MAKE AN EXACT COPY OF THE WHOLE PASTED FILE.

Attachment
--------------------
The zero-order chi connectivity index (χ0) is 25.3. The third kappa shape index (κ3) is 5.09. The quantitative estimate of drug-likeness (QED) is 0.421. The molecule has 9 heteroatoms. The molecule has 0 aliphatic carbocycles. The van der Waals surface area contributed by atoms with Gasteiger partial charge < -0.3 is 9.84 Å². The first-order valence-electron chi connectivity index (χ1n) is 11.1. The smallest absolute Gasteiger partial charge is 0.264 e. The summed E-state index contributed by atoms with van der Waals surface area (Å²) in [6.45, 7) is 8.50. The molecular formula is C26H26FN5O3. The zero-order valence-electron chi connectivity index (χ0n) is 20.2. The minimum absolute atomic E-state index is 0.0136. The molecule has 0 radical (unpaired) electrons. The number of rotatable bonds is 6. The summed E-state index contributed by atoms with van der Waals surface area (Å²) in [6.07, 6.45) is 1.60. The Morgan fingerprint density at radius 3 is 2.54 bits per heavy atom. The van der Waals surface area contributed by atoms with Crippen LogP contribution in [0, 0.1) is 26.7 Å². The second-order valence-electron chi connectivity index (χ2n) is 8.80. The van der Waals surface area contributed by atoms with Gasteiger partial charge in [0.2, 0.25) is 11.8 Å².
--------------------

The zero-order chi connectivity index (χ0) is 25.3. The third kappa shape index (κ3) is 5.09. The quantitative estimate of drug-likeness (QED) is 0.421. The molecule has 9 heteroatoms. The molecule has 0 aliphatic carbocycles. The van der Waals surface area contributed by atoms with Gasteiger partial charge < -0.3 is 9.84 Å². The first-order valence-electron chi connectivity index (χ1n) is 11.1. The smallest absolute Gasteiger partial charge is 0.264 e. The summed E-state index contributed by atoms with van der Waals surface area (Å²) in [6.45, 7) is 8.50. The molecular formula is C26H26FN5O3. The zero-order valence-electron chi connectivity index (χ0n) is 20.2. The minimum absolute atomic E-state index is 0.0136. The molecule has 0 radical (unpaired) electrons. The number of rotatable bonds is 6. The summed E-state index contributed by atoms with van der Waals surface area (Å²) in [6.07, 6.45) is 1.60. The Morgan fingerprint density at radius 3 is 2.54 bits per heavy atom. The van der Waals surface area contributed by atoms with Crippen LogP contribution in [0, 0.1) is 26.7 Å². The second-order valence-electron chi connectivity index (χ2n) is 8.80. The van der Waals surface area contributed by atoms with Gasteiger partial charge in [0.2, 0.25) is 11.8 Å².